umu.sePublications
Change search
CiteExportLink to record
Permanent link

Direct link
Cite
Citation style
  • apa
  • ieee
  • modern-language-association-8th-edition
  • vancouver
  • Other style
More styles
Language
  • de-DE
  • en-GB
  • en-US
  • fi-FI
  • nn-NO
  • nn-NB
  • sv-SE
  • Other locale
More languages
Output format
  • html
  • text
  • asciidoc
  • rtf
Cardiovascular and diabetes mortality determined by nutrition during parents' and grandparents' slow growth period
Umeå University, Faculty of Medicine, Department of Community Medicine and Rehabilitation.
Umeå University, Faculty of Social Sciences, Centre for Population Studies (CPS).ORCID iD: 0000-0001-7439-002X
2002 (English)In: European Journal of Human Genetics, ISSN 1018-4813, E-ISSN 1476-5438, Vol. 10, no 11, 682-688 p.Article in journal (Refereed) Published
Abstract [en]

Overfeeding and overeating in families are traditions that are often transferred from generation to generation. Irrespective of these family traditions, food availability might lead to overfeeding, in its turn leading to metabolic adaptations. Apart from selection, could these adaptations to the social environment have transgenerational effects? This study will attempt to answer the following question: Can overeating during a child's slow growth period (SGP), before their prepubertal peak in growth velocity influence descendants' risk of death from cardiovascular disease and diabetes? Data were collected by following three cohorts born in 1890, 1905 and 1920 in Överkalix parish in northern Sweden up until death or 1995. The parents' or grandparents' access to food during their SGP was determined by referring to historical data on harvests and food prices, records of local community meetings and general historical facts. If food was not readily available during the father's slow growth period, then cardiovascular disease mortality of the proband was low. Diabetes mortality increased if the paternal grandfather was exposed to a surfeit of food during his slow growth period. (Odds Ratio 4.1, 95% confidence interval 1.33-12.93, P=0.01). Selection bias seemed to be unlikely. A nutrition-linked mechanism through the male line seems to have influenced the risk for cardiovascular and diabetes mellitus mortality.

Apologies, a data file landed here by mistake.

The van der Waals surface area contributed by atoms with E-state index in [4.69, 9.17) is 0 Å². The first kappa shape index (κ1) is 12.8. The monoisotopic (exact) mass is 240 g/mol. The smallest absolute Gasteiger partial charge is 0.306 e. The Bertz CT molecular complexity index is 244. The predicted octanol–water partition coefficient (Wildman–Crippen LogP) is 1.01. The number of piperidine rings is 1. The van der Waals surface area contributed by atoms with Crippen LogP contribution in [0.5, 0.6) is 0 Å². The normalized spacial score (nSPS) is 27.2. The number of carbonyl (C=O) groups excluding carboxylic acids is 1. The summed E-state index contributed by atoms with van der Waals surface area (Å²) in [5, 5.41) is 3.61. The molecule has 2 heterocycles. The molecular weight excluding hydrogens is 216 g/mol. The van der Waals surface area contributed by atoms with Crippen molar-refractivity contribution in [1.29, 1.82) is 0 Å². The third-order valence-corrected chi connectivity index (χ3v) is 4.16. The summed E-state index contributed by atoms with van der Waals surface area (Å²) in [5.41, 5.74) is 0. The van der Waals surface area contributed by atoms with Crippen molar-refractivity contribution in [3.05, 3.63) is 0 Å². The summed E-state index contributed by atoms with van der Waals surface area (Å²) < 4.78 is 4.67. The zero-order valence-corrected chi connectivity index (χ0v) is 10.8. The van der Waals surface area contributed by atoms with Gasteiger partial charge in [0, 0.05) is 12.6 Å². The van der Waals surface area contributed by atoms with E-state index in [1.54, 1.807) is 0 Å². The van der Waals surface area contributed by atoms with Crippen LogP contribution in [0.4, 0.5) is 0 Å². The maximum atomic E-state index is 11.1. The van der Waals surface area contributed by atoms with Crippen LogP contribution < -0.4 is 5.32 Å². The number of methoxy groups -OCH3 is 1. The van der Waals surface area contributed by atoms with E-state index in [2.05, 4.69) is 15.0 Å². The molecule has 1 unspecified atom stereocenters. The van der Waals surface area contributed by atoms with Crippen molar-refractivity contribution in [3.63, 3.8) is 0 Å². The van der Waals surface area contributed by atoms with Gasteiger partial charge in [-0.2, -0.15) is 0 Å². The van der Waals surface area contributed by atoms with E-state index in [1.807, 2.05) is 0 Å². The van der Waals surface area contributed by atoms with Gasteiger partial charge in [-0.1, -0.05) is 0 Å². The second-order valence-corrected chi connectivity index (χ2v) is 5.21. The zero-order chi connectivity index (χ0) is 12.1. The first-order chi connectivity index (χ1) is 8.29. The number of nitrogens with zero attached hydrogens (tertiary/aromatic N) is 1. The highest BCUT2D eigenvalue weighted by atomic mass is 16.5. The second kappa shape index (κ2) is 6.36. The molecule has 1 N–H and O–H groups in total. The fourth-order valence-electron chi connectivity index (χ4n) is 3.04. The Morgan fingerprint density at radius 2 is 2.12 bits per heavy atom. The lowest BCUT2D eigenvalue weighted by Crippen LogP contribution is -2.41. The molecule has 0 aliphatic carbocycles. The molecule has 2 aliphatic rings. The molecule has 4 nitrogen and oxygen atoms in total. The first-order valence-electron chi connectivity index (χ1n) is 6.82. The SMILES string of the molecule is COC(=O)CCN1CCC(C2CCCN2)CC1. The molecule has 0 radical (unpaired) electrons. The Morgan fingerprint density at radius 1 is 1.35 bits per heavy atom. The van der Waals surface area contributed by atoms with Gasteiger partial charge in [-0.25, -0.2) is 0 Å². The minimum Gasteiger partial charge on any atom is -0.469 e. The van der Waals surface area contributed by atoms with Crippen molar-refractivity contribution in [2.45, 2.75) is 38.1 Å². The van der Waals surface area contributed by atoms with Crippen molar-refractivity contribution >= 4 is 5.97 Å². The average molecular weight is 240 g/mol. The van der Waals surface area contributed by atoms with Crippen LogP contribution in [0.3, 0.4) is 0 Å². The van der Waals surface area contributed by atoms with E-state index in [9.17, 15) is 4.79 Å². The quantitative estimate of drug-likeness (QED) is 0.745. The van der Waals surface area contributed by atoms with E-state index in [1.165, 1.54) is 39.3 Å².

Place, publisher, year, edition, pages
Nature Publishing Group , 2002. Vol. 10, no 11, 682-688 p.
Keyword [en]
childhood overeating, slow growth period, transgenerational effects, cardiovascular disease, diabetes mellitus, mortality
Identifiers
URN: urn:nbn:se:umu:diva-36048DOI: 10.1038/sj.ejhg.5200859OAI: oai:DiVA.org:umu-36048DiVA: diva2:351615
Available from: 2010-09-15 Created: 2010-09-15 Last updated: 2017-12-12Bibliographically approved

Open Access in DiVA

No full text

Other links

Publisher's full text

Authority records BETA

Bygren, Lars OlovEdvinsson, Sören

Search in DiVA

By author/editor
Bygren, Lars OlovEdvinsson, Sören
By organisation
Department of Community Medicine and RehabilitationCentre for Population Studies (CPS)
In the same journal
European Journal of Human Genetics

Search outside of DiVA

GoogleGoogle Scholar

doi
urn-nbn

Altmetric score

doi
urn-nbn
Total: 171 hits
CiteExportLink to record
Permanent link

Direct link
Cite
Citation style
  • apa
  • ieee
  • modern-language-association-8th-edition
  • vancouver
  • Other style
More styles
Language
  • de-DE
  • en-GB
  • en-US
  • fi-FI
  • nn-NO
  • nn-NB
  • sv-SE
  • Other locale
More languages
Output format
  • html
  • text
  • asciidoc
  • rtf